There is a visible and spoken legacy of the production of energy which has been somewhat preserved and altered over time. Between 2021 and 2022, Kevin spent time speaking with a number of individuals in the town for his work on the Oral History Project, commissioned by the St. Helens Archive Service. These conversations made it clear that there is an experience of loss which has been brought about by the decline of industry. 

Here, these image’s intention is to consider how we now contribute to the production of energy, albeit on a hugely reduced scale. The increasing importance and clear effects of climate change and the rising cost of fuel is now shaping the way in which we consider the use of energy, its sustainability and the ways in which we, as individuals within our community, can contribute to its production. 
Although our contribution to energy production is considerably diminished in terms of scale, could we, in time, begin to consider the self-sufficiency of our own production of energy? How can this enable, liberate and diminish our dependency on national and international energy supplies and resources? What impact would this consideration have on climate change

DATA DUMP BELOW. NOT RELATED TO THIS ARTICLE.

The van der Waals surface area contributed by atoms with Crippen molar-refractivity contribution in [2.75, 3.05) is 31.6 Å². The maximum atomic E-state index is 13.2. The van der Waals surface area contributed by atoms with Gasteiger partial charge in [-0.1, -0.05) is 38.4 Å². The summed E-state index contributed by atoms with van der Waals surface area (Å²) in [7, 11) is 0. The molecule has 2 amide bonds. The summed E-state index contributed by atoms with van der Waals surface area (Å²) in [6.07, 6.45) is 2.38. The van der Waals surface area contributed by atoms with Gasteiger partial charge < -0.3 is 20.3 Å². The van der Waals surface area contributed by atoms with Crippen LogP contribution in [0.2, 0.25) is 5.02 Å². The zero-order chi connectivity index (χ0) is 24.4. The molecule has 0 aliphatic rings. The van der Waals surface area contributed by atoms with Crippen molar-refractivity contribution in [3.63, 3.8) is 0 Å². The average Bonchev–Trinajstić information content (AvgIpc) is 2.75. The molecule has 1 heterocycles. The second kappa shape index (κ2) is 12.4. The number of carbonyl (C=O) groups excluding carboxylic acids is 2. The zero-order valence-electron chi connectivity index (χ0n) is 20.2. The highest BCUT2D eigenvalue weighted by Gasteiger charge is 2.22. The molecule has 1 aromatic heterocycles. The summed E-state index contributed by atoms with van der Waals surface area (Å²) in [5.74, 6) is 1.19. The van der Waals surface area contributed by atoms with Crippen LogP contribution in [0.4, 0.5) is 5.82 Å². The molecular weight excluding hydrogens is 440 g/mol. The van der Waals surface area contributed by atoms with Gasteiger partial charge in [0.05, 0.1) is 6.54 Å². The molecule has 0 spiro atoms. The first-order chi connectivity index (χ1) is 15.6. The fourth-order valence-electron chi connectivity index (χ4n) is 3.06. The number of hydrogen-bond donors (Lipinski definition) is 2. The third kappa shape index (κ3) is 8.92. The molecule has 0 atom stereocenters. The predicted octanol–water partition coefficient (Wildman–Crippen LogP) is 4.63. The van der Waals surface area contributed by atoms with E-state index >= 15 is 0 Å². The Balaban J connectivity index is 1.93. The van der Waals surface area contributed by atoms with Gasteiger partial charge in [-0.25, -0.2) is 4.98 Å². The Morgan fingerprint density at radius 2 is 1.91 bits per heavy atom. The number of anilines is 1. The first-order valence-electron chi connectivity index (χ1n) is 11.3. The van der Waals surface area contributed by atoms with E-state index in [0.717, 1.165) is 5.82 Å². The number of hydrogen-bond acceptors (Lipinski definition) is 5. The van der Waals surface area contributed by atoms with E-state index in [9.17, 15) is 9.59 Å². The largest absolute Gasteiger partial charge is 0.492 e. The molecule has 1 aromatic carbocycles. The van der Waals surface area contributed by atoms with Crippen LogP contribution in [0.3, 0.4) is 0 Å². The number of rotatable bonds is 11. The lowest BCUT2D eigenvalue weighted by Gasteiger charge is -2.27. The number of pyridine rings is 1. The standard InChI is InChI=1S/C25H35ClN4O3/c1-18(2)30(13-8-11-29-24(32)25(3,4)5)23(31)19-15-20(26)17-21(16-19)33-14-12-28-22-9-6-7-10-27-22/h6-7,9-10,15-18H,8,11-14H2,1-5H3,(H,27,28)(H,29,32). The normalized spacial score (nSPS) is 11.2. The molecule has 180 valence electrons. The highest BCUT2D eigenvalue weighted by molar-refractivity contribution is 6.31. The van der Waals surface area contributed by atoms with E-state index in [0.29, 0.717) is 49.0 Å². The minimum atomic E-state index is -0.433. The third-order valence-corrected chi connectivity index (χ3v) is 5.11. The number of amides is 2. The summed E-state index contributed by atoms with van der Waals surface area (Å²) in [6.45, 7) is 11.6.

Andrew Broadey: “Untitled (Maestra) 2022”

Andrew Broadey’s work talks about the Capitalocene, the self-destructive historical process which co-opts the Earth systems to grow mercantile, financial, and industrial capital. He addresses this context by focusing on the theme of volatility. In this time of economic and climate instability, volatility has become part of life. In such a chaotic world we can feel powerless, subject to forces of change operating beyond our grasp. Nonetheless, volatility underpins our capacity to create, offering us a space for experimentation and new ideas. Broadey’s installation suggests that we can use volatility and disruption as a transformative force to initiate new ways of living sustainably.